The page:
PCV fouling Spark Plugs?
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PCV fouling Spark Plugs?

  1. #1
    Senior Member Rivernut's Avatar
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    Default PCV fouling Spark Plugs?

    My Chevy 350 jet boat fouls plugs #3 and #6. I noticed that the Holley carb vacuum port for the PCV feeds into the dual plane rpm manifold adjacent to the fouling cylinders. The plugs are darker and black up the threads but not shiney or gooey. The engine runs at 4,400 rpm's for sometimes an hour at a time. It has consumed some oil, maybe 1 quart per 10 running hours. I have Profitm valve covers with factory style baffles, a generic GM PCV and a push-in breather on the other cover. Is this set up likely causing the fouling on the third plug back on each side? The other plugs are perfect, new rebuild.
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    Don't think so sound like you have clearance issues in those cylinders. Build up of oil residude from bad rings, bad oil seals or bad valve guides. I am assumeing it must smoke like hell when yo try to start it fresh or after it set assuming thso valves are open.














    if you use standard seals they are
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    E-7 Sheepdog (ret) SmokinLowriderSS's Avatar
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    That would be one hell of a lot of oil thru the PCV, I agree with the above, you've got oil controll problems related to rings or valves (seals and/or guides).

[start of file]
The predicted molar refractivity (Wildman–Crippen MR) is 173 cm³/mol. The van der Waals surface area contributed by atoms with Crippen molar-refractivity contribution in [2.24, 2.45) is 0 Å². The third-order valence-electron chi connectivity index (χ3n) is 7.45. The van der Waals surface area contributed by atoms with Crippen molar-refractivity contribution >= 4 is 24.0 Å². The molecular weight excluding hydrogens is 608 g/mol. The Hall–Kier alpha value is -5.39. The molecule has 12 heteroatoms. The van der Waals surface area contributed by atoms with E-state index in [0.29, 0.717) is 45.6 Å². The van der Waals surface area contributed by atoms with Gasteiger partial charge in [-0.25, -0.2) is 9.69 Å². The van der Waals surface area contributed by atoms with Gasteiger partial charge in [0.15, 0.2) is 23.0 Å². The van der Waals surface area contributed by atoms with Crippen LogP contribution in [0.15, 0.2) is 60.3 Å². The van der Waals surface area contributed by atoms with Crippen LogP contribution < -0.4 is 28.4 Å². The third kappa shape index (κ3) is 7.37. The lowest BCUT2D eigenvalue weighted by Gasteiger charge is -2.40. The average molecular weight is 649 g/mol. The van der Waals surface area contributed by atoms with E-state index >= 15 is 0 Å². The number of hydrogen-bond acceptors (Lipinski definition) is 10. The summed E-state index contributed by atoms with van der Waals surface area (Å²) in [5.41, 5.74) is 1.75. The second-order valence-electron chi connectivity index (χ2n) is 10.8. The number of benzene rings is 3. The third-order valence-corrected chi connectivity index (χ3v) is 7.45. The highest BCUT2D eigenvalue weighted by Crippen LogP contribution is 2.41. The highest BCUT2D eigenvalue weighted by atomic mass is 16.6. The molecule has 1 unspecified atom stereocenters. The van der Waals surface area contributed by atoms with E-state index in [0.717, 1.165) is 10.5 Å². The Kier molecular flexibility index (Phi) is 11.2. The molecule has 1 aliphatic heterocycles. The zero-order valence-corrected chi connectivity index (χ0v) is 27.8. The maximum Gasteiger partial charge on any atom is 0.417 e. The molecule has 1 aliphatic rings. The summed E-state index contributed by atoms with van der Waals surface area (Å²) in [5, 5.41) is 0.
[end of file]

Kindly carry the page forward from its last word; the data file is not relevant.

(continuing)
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    Senior Member Rivernut's Avatar
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    The engine is a Vortec 5.7 from a '99 crash and burn truck with less than 20,000 miles on it, cross hatching on cylinder walls, looks new. The heads were gone through by a reputable machine shop, new seals put in. Good compression 195-205 PSI on all cylinders. Running one heat range hotter than stock plugs AC R44LTS, Edelbrock RPM Air Gap Manifold, Holley 600 vacuum seconday, 66 primary jets, 0.070" secondary plate, 4.5 power valve, Crane Gold 1.5 roller rockers, 10 degrees initial timing, 32 degrees total timing, 160 degree thermostat.
    Last edited by Rivernut; 06-14-2009 at 05:52 AM.
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    Senior Member Delemorte's Avatar
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    dont know if this is your issue or not but i had a similar problem with 3 and 6. Turned out my distributor cap as not seeated properly and just so happned to end up on those cylinders. 3 and 6 fire back to back so that was my problem. Mybe those cylinders arent firing properly.


    If you run WOT for a hour strait are you losing a bunch of oil thru the push in breather? If hes not burning up the oil maybe hes just spittin it out. I know my SBC gets all kinds of nasty up there just after an afternoon of mixed driving.
    Quote Originally Posted by jetboatperformance View Post